Moreover, another feature of the present invention relates to processes wherein image and character tampering are avoided or minimized with a toner by the development of the aforementioned images and the like with a toner containing a highly colored organic soluble dye.

In another feature of the present invention, there are provided processes for processing documents wherein offsetting and image smearing are avoided.

Also, in another feature of the present invention there are provided processes wherein, for example, image smearing and toner offsetting is avoided when documents, such as checks, containing magnetic characters thereon are utilized in commercial sorters, and/or readers/sorters, and wherein the formed images or characters can not be removed or altered without causing a noticable highly visable color stain to appear.

Additionally, in yet another feature of the present invention there are provided magnetic ink character recognition processes (MICR), which processes are suitable for the generation of documents with toner and developer compositions containing dyes, and polymeric alcohols, and wherein these documents can be utilized in commercial sorters, and/or reader/sorters such as the IBM 3890 without toner offsetting and image smearing as illustrated herein, and wherein the characters on the documents, such as checks, cannot be tampered with or altered.

In another feature of the present invention, there are provided processes for generating documents, such as personal checks, suitable for magnetic image character recognition, which processes utilize toner and developer compositions and wherein the characters present on the documents are fused with a soft fuser roll, and wherein there is avoided the tampering, modification, and the like of characters thereon, which when treated with a solvent to effect tampering, causes the image or character of the document to stain or charge to a permanent noticeable color.

In yet another feature of the present invention, there are provided processes wherein one can detect attempts to alter images, particularly characters present on personal checks, with a solvent by utilizing for developing a toner with a dye therein, especially a highly colored organic soluble dye or dyes.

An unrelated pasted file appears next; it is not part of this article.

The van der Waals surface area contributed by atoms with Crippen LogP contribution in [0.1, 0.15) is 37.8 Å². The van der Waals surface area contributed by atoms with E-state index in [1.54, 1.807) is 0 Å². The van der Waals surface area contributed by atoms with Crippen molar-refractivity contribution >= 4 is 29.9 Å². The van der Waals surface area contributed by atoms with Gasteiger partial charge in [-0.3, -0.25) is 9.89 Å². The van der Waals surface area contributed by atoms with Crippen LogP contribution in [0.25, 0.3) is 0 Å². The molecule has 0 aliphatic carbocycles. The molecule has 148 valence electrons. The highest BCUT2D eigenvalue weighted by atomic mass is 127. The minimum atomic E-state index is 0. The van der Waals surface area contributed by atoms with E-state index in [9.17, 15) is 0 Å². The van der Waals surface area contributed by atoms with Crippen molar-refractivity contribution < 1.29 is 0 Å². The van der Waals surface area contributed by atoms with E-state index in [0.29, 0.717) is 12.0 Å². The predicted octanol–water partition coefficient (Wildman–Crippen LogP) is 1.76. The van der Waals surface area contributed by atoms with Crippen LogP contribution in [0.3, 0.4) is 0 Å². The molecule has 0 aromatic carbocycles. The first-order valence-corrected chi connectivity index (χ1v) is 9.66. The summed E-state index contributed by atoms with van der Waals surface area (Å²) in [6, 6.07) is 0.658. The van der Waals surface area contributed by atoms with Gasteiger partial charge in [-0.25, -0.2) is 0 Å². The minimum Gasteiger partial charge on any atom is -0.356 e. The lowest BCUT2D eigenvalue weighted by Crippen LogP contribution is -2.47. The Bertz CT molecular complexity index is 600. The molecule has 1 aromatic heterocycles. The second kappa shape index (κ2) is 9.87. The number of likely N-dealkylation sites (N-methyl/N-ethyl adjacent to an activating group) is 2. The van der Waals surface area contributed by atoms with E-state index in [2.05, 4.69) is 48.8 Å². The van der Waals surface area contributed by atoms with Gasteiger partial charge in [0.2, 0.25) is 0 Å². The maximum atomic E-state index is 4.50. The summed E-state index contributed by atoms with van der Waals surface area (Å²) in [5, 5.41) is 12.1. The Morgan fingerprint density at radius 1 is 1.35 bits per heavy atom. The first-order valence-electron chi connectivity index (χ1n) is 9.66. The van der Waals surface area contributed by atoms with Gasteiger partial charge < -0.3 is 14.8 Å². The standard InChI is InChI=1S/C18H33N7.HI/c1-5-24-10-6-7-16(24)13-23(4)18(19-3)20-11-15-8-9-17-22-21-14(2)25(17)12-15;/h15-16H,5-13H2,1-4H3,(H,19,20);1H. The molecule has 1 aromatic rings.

These and other features of the present invention can be accomplished in embodiments of the present invention by providing processes with developer compositions and toner compositions that are useful for generating documents inclusive of personal checks, which documents can be subsequently processed in reader/sorter devices as illustrated herein. More specifically, the present invention is directed to processes for generating substantially tamperproof documents, which comprise the formation of images, such as latent images with a printing device especially devices generating from about 8 to about 135 prints per minute; developing the image with a single, or two component developer composition (toner+carrier) as illustrated herein, which compositions contain, for example, resin particles, pigments such as magnetite particles, highly colored organic insoluble or organic soluble dyes, and optional additives such as low molecular weight hydrocarbons with functional groups or the polymeric alcohols illustrated herein; subsequently transferring the developed image to a suitable substrate; and permanently affixing the image thereto. When the aforementioned documents are treated with solvents capable, for example, of dissolving the characters or images present on the documents, a permanent highly visible color change takes place on the document, which can render the document unusable, or wherein alteration of the document is detectable in view of the color stain present thereon. Examples of MICR process wherein a toner with no dye, and hydrocarbon or polymeric alcohol additive is selected, is illustrated in U.S. Pat. No. 4,517,268, the disclosure of which is totally incorporated herein. Examples of high speed electronic printing devices disclosed in the aforementioned patent, which devices can also be utilized for the process of the present invention, include the 8700, and 9700 MICR printer available from Xerox Corporation. More specifically, there can be selected for the generation of the documents with magnetic characters thereon the Xerox Corporation 9700 MICR printer about 120 prints per minute, the Xerox Corporation 8700 MICR printer, about 80 prints per minute, and the like. Also, there can be selected for the processes of the present invention other devices including ionographic printers such as the Delphax 4060 printers, the Xerox Corporation 4040, which contains a soft fuser, roll for fixing purposes, and the Xerox Corporation 4045 and 4050.